Following months of lockdown, golfers are enjoying a well-deserved return to the fairways, many with the intention of making 2021 their best year yet.
Ask any PGA pro and they’ll tell you that when it comes to the quest for excellence, as well as the obvious hours of practice, staying mentally and physically strong and flexible will help you get the most from every shot.
As most of you know, when it comes to reaching your peak, whatever your age, it isn’t easy. You must work at it, engage discipline, create good habits, and most importantly stick with it. With time, the sacrifices become more bearable and even enjoyable, and then the magic then takes over, your handicap improves!
Becoming mindful around your health not only improves your game, but also lowers your susceptibility to those nasty illness that will guarantee to cut your game short – from heart disease, diabetes, to some types of cancer which sadly will affect half of us.
We do all we can to avoid the ‘Big C’ for good reason: from quitting smoking, limiting our alcohol intake, managing our stress and watching our weight.
So why is it that so many health conscience golfers, refuse to take the warnings around skin cancer and sun exposure seriously?
Surveys tell us you don’t use sunscreen
Despite the overwhelming body of research, that proves categorically just how dangerous too much UV exposure can be, a recent survey undertaken by Melanoma Fund, and conducted by Sports Marketing Surveys, reveals that only 42% of golfers use sunscreen when the weather required it, and a massive 72% never reapply it when on the fairway. With nearly 30% admitting they avoid sun protection, in favour of a tan, it could be that many of us are in denial. If so, it’s time to get some things into perspective.
Getting the habit
You absolutely need to wear sunscreen every time before you tee off, no matter what the weather forecast predicts. If this idea makes you cringe, let’s explore your excuses and see if we can quash it!
‘I love a tan’
Be honest, you may be thinking, ‘I look so healthy with a tan – and so much better looking!’ Firstly, there is no such thing as a ‘healthy tan’ as it actively works against your prized looks. UV rays break down the collagen in your skin making it wrinkled, discoloured, and leathery. Those who shun sun protection end up looking a good 10 years older than their age, compared to those who regularly protect their skin.
‘My skin is strong!’
If you feel your skin is seasoned to the sun, think again. Although it appears to be thicker and more resilient, it has been weakened over the years, and probably looks a lot worse for your age than you would credit.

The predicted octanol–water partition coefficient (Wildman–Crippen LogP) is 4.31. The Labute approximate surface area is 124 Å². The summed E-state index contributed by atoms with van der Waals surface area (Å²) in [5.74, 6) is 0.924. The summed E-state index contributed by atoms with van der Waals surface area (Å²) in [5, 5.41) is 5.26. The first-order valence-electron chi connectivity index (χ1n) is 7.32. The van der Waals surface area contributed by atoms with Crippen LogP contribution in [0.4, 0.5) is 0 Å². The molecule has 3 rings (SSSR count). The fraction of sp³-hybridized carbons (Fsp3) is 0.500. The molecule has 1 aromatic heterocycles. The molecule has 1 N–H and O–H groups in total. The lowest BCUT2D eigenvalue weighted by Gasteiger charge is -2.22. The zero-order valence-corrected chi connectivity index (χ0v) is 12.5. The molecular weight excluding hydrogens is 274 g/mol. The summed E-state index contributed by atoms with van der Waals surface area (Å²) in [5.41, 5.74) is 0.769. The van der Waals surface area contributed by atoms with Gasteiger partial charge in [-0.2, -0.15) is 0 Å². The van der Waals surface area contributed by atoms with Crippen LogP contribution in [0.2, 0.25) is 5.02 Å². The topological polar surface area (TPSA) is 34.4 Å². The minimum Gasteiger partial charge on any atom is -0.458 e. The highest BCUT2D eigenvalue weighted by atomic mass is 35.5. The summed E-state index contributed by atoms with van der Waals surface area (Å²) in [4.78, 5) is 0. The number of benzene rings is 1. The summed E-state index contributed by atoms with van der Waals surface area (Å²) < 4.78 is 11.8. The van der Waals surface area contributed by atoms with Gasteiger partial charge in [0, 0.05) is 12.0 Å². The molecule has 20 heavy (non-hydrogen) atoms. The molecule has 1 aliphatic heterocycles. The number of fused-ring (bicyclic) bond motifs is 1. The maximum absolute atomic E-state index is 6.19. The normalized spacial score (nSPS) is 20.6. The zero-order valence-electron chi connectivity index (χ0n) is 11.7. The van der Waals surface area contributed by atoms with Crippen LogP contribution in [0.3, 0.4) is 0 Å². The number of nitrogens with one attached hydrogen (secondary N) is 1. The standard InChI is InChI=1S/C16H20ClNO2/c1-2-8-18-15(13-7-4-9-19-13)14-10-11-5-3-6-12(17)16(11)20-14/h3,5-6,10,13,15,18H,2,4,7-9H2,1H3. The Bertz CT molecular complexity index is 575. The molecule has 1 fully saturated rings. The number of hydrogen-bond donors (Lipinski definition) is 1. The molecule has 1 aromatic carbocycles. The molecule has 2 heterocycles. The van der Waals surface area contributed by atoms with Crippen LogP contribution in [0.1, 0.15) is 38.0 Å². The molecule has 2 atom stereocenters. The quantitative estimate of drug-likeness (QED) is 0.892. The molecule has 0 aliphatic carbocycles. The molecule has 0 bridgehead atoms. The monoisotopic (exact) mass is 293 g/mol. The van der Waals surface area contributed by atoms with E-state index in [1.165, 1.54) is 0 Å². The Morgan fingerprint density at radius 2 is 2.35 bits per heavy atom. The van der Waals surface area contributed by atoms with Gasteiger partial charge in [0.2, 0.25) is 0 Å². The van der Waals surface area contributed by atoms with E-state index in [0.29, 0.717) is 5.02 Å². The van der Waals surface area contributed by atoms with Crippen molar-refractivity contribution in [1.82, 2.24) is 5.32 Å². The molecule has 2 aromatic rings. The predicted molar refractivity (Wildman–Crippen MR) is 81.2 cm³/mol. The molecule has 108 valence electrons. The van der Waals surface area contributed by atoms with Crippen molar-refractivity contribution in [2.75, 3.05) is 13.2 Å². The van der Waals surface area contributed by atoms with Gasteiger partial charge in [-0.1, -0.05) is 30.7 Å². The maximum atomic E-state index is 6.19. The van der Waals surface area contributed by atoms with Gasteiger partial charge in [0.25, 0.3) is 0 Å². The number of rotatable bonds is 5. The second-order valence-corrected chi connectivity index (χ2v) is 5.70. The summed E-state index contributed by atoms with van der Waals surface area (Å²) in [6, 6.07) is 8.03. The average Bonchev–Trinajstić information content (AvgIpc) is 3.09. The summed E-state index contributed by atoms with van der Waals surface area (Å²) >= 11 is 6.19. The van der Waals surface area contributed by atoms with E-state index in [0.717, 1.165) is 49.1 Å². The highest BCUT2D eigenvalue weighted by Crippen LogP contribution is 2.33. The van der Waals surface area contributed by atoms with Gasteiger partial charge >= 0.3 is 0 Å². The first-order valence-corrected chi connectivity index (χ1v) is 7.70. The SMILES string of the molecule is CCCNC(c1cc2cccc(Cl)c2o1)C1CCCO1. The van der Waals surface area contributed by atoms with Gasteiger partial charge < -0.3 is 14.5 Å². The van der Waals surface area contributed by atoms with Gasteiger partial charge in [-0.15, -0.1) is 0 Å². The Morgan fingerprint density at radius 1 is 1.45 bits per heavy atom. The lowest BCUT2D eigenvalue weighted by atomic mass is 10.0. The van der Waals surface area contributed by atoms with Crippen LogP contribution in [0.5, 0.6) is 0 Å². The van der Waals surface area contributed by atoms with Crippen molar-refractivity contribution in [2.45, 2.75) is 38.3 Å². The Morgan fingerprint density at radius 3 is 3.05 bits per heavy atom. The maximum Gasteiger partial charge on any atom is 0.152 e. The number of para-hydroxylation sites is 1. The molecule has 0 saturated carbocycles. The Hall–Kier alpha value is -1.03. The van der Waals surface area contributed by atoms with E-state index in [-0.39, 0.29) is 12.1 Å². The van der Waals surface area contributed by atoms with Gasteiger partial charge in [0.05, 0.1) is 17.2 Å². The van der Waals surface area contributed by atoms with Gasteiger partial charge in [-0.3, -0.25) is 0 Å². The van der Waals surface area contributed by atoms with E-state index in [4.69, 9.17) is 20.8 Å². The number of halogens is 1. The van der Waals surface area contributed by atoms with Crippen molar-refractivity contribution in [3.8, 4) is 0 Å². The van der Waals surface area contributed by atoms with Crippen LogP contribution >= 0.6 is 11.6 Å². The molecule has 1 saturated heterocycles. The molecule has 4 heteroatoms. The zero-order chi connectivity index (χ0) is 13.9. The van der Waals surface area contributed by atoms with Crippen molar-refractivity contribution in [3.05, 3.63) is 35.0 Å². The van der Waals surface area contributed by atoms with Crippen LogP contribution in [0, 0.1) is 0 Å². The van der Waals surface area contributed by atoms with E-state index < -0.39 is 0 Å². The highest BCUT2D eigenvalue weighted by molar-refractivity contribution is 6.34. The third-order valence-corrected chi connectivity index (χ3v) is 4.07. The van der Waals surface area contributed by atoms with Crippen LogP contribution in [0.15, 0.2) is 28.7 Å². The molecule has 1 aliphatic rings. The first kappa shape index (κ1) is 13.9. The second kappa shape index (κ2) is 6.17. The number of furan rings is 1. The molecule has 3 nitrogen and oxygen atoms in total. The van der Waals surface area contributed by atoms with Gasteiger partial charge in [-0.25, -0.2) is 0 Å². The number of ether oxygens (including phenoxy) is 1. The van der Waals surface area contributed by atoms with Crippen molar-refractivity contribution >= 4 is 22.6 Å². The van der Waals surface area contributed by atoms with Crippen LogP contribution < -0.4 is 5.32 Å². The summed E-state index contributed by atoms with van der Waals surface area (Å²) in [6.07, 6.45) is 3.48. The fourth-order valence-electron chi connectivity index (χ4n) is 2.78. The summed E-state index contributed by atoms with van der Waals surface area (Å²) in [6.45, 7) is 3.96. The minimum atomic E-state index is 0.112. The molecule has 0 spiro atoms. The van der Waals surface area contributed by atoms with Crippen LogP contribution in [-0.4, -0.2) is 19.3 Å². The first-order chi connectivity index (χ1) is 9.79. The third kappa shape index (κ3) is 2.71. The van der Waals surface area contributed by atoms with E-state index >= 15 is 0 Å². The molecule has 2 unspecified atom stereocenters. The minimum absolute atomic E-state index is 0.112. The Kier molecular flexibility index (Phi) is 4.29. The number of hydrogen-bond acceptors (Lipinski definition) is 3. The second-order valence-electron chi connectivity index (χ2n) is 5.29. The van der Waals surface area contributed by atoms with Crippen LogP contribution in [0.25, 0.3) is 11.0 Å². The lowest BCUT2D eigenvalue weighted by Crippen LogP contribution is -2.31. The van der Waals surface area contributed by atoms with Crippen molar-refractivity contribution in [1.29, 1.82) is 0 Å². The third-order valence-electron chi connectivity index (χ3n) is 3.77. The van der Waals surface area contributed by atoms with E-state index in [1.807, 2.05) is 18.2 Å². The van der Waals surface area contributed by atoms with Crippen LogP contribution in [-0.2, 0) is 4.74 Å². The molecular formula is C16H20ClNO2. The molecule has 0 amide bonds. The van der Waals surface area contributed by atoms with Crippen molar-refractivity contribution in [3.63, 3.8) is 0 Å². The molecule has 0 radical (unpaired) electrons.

It will bruise more easily, which is certainly not healthy look. If you feel it hasn’t been affected, take a good long look at your face and arms. If you have those brown scaly spots, known as solar keratosis, it is a form of sun damage which indicates your skin is struggling, and can be a pre-cursor to skin cancer.
‘Skin cancer happens to others’
Aside from the aesthetic issues, which may hopefully be enough to send you scuttling off to the chemist, the sun’s most serious threat is it is the major cause of skin cancer. This is now the most common of all cancers put together, especially affecting those who shun sun protection. There are nearly 152,000 new non-melanoma skin cancer cases reported in the UK every year. That’s more than 410 every day (2015-2017), with men more prone.
‘I avoid a greasy grip!’
Many golfers happily apply sunscreen in the morning, but dread re-application due to getting their hands greasy, which feels horrid and affects their grip. To be effective, sunscreen needs to be applied every two hours, even a ‘once a day’ product, as it can easily be rubbed or sweated off. This should not be an excuse; simply use a chubby stick, an applicator or use a small damp towel to wipe hands clean.
‘Oh, I never use lotions!’
Extract yourself from the 1960s. Men’s skincare is one of the fastest growing sectors in the world today. Professional golfers look after their skin and take sun protection seriously, and that is both men and woman. They know that having something cut out of their body, is worse than putting something on their skin. If you still feel squeamish, ask anyone who has suffered skin cancer. I guarantee you’ll be diving into a bit pot of SPF30 in no time.